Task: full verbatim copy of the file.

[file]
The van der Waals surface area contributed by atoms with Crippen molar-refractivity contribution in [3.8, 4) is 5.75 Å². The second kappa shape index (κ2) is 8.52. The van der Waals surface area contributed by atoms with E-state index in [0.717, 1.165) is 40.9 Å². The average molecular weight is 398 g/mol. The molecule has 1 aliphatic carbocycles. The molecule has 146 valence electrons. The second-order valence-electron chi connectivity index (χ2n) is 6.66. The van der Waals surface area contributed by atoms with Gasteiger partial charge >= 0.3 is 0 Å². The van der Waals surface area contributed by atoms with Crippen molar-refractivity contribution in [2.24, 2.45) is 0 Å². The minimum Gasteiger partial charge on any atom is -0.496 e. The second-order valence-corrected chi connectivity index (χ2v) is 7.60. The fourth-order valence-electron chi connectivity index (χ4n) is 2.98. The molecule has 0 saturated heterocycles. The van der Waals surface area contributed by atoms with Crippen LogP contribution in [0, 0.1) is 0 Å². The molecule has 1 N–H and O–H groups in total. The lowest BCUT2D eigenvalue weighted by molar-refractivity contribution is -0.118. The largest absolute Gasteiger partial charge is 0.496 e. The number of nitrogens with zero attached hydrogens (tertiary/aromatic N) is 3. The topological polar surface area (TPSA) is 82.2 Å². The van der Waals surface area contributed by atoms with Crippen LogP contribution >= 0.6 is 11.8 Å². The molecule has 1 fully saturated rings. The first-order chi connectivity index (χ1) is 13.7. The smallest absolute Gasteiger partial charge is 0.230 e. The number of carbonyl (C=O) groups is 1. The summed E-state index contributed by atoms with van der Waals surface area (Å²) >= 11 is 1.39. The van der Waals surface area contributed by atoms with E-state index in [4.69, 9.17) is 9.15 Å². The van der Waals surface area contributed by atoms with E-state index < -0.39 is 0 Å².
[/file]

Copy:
The van der Waals surface area contributed by atoms with Crippen molar-refractivity contribution in [3.8, 4) is 5.75 Å². The second kappa shape index (κ2) is 8.52. The van der Waals surface area contributed by atoms with E-state index in [0.717, 1.165) is 40.9 Å². The average molecular weight is 398 g/mol. The molecule has 1 aliphatic carbocycles. The molecule has 146 valence electrons. The second-order valence-electron chi connectivity index (χ2n) is 6.66. The van der Waals surface area contributed by atoms with Gasteiger partial charge >= 0.3 is 0 Å². The van der Waals surface area contributed by atoms with Crippen molar-refractivity contribution in [2.24, 2.45) is 0 Å². The minimum Gasteiger partial charge on any atom is -0.496 e. The second-order valence-corrected chi connectivity index (χ2v) is 7.60. The fourth-order valence-electron chi connectivity index (χ4n) is 2.98. The molecule has 0 saturated heterocycles. The van der Waals surface area contributed by atoms with Crippen LogP contribution in [0, 0.1) is 0 Å². The molecule has 1 N–H and O–H groups in total. The lowest BCUT2D eigenvalue weighted by molar-refractivity contribution is -0.118. The largest absolute Gasteiger partial charge is 0.496 e. The number of nitrogens with zero attached hydrogens (tertiary/aromatic N) is 3. The topological polar surface area (TPSA) is 82.2 Å². The van der Waals surface area contributed by atoms with Crippen LogP contribution >= 0.6 is 11.8 Å². The molecule has 1 fully saturated rings. The first-order chi connectivity index (χ1) is 13.7. The smallest absolute Gasteiger partial charge is 0.230 e. The number of carbonyl (C=O) groups is 1. The summed E-state index contributed by atoms with van der Waals surface area (Å²) >= 11 is 1.39. The van der Waals surface area contributed by atoms with E-state index in [4.69, 9.17) is 9.15 Å². The van der Waals surface area contributed by atoms with E-state index < -0.39 is 0 Å².